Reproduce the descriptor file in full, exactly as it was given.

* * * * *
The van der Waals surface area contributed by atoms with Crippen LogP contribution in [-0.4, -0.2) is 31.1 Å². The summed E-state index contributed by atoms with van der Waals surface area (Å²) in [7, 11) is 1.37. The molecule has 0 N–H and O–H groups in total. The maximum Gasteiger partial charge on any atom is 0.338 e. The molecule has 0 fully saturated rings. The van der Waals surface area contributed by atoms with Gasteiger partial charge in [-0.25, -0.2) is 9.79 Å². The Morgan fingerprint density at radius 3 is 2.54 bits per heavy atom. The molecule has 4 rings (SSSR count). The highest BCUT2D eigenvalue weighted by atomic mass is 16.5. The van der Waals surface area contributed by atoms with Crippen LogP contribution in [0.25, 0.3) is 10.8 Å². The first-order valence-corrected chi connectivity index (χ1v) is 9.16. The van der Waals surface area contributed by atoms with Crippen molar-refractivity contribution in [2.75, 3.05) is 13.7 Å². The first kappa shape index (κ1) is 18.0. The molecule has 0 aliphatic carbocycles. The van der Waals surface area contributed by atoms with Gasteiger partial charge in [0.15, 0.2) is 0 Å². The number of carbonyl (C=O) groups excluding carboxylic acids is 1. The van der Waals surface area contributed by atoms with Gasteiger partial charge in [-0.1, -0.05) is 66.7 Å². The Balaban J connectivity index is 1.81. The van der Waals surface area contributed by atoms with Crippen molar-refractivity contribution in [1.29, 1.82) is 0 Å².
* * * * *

The van der Waals surface area contributed by atoms with Crippen LogP contribution in [-0.4, -0.2) is 31.1 Å². The summed E-state index contributed by atoms with van der Waals surface area (Å²) in [7, 11) is 1.37. The molecule has 0 N–H and O–H groups in total. The maximum Gasteiger partial charge on any atom is 0.338 e. The molecule has 0 fully saturated rings. The van der Waals surface area contributed by atoms with Gasteiger partial charge in [-0.25, -0.2) is 9.79 Å². The Morgan fingerprint density at radius 3 is 2.54 bits per heavy atom. The molecule has 4 rings (SSSR count). The highest BCUT2D eigenvalue weighted by atomic mass is 16.5. The van der Waals surface area contributed by atoms with Crippen LogP contribution in [0.25, 0.3) is 10.8 Å². The first-order valence-corrected chi connectivity index (χ1v) is 9.16. The van der Waals surface area contributed by atoms with Crippen molar-refractivity contribution in [2.75, 3.05) is 13.7 Å². The first kappa shape index (κ1) is 18.0. The molecule has 0 aliphatic carbocycles. The van der Waals surface area contributed by atoms with Gasteiger partial charge in [0.15, 0.2) is 0 Å². The number of carbonyl (C=O) groups excluding carboxylic acids is 1. The van der Waals surface area contributed by atoms with Gasteiger partial charge in [-0.1, -0.05) is 66.7 Å². The Balaban J connectivity index is 1.81. The van der Waals surface area contributed by atoms with Crippen molar-refractivity contribution in [1.29, 1.82) is 0 Å².